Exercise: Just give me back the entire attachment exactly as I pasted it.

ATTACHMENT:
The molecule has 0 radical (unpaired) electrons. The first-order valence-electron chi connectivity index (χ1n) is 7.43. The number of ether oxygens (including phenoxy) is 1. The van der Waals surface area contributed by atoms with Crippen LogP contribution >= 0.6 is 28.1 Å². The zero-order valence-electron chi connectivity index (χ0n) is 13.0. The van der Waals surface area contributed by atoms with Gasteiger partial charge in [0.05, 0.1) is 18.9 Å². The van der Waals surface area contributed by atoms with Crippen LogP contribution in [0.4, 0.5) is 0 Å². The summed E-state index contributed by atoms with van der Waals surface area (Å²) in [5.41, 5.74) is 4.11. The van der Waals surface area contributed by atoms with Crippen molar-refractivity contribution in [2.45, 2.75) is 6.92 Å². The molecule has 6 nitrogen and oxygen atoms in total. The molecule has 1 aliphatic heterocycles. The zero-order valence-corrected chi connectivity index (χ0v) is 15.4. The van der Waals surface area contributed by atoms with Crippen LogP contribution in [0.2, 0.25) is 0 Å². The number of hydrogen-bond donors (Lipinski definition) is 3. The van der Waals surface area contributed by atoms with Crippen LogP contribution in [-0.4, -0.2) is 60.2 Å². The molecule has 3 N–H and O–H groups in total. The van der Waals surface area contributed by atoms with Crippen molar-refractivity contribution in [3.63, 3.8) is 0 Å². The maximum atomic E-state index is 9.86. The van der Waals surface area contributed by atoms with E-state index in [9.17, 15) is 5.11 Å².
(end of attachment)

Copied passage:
The molecule has 0 radical (unpaired) electrons. The first-order valence-electron chi connectivity index (χ1n) is 7.43. The number of ether oxygens (including phenoxy) is 1. The van der Waals surface area contributed by atoms with Crippen LogP contribution >= 0.6 is 28.1 Å². The zero-order valence-electron chi connectivity index (χ0n) is 13.0. The van der Waals surface area contributed by atoms with Gasteiger partial charge in [0.05, 0.1) is 18.9 Å². The van der Waals surface area contributed by atoms with Crippen LogP contribution in [0.4, 0.5) is 0 Å². The summed E-state index contributed by atoms with van der Waals surface area (Å²) in [5.41, 5.74) is 4.11. The van der Waals surface area contributed by atoms with Crippen molar-refractivity contribution in [2.45, 2.75) is 6.92 Å². The molecule has 6 nitrogen and oxygen atoms in total. The molecule has 1 aliphatic heterocycles. The zero-order valence-corrected chi connectivity index (χ0v) is 15.4. The van der Waals surface area contributed by atoms with Crippen LogP contribution in [0.2, 0.25) is 0 Å². The number of hydrogen-bond donors (Lipinski definition) is 3. The van der Waals surface area contributed by atoms with Crippen LogP contribution in [-0.4, -0.2) is 60.2 Å². The molecule has 3 N–H and O–H groups in total. The van der Waals surface area contributed by atoms with Crippen molar-refractivity contribution in [3.63, 3.8) is 0 Å². The maximum atomic E-state index is 9.86. The van der Waals surface area contributed by atoms with E-state index in [9.17, 15) is 5.11 Å².